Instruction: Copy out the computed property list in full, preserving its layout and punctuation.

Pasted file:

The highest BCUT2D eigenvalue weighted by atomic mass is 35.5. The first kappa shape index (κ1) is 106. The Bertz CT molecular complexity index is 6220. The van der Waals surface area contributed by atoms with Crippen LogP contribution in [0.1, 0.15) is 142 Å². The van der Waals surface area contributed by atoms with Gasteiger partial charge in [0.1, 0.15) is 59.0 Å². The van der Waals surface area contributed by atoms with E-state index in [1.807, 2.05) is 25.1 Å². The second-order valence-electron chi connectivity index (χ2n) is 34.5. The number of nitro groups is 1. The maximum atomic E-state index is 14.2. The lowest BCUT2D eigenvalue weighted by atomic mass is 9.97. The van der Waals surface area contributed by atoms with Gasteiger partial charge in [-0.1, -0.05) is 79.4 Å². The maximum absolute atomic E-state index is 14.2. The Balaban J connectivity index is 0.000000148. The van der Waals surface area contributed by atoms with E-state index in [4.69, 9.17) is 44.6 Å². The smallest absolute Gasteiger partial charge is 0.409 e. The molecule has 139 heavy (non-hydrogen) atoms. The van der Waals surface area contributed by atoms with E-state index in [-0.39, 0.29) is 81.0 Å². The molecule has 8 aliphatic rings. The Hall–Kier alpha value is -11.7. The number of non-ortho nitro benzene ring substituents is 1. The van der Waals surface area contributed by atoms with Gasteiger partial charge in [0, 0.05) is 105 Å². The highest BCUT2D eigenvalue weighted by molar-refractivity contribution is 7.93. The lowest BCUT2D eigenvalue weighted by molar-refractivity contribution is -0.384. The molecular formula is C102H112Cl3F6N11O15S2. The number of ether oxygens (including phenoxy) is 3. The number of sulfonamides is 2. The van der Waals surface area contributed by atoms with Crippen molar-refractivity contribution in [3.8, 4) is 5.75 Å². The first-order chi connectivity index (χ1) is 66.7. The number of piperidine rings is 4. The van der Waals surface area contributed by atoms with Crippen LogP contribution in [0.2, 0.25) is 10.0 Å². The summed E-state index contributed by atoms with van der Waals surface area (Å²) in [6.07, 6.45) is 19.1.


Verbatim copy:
The highest BCUT2D eigenvalue weighted by atomic mass is 35.5. The first kappa shape index (κ1) is 106. The Bertz CT molecular complexity index is 6220. The van der Waals surface area contributed by atoms with Crippen LogP contribution in [0.1, 0.15) is 142 Å². The van der Waals surface area contributed by atoms with Gasteiger partial charge in [0.1, 0.15) is 59.0 Å². The van der Waals surface area contributed by atoms with E-state index in [1.807, 2.05) is 25.1 Å². The second-order valence-electron chi connectivity index (χ2n) is 34.5. The number of nitro groups is 1. The maximum atomic E-state index is 14.2. The lowest BCUT2D eigenvalue weighted by atomic mass is 9.97. The van der Waals surface area contributed by atoms with Gasteiger partial charge in [-0.1, -0.05) is 79.4 Å². The maximum absolute atomic E-state index is 14.2. The Balaban J connectivity index is 0.000000148. The van der Waals surface area contributed by atoms with E-state index in [4.69, 9.17) is 44.6 Å². The smallest absolute Gasteiger partial charge is 0.409 e. The molecule has 139 heavy (non-hydrogen) atoms. The van der Waals surface area contributed by atoms with E-state index in [-0.39, 0.29) is 81.0 Å². The molecule has 8 aliphatic rings. The Hall–Kier alpha value is -11.7. The number of non-ortho nitro benzene ring substituents is 1. The van der Waals surface area contributed by atoms with Gasteiger partial charge in [0, 0.05) is 105 Å². The highest BCUT2D eigenvalue weighted by molar-refractivity contribution is 7.93. The lowest BCUT2D eigenvalue weighted by molar-refractivity contribution is -0.384. The molecular formula is C102H112Cl3F6N11O15S2. The number of ether oxygens (including phenoxy) is 3. The number of sulfonamides is 2. The van der Waals surface area contributed by atoms with Crippen molar-refractivity contribution in [3.8, 4) is 5.75 Å². The first-order chi connectivity index (χ1) is 66.7. The number of piperidine rings is 4. The van der Waals surface area contributed by atoms with Crippen LogP contribution in [0.2, 0.25) is 10.0 Å². The summed E-state index contributed by atoms with van der Waals surface area (Å²) in [6.07, 6.45) is 19.1.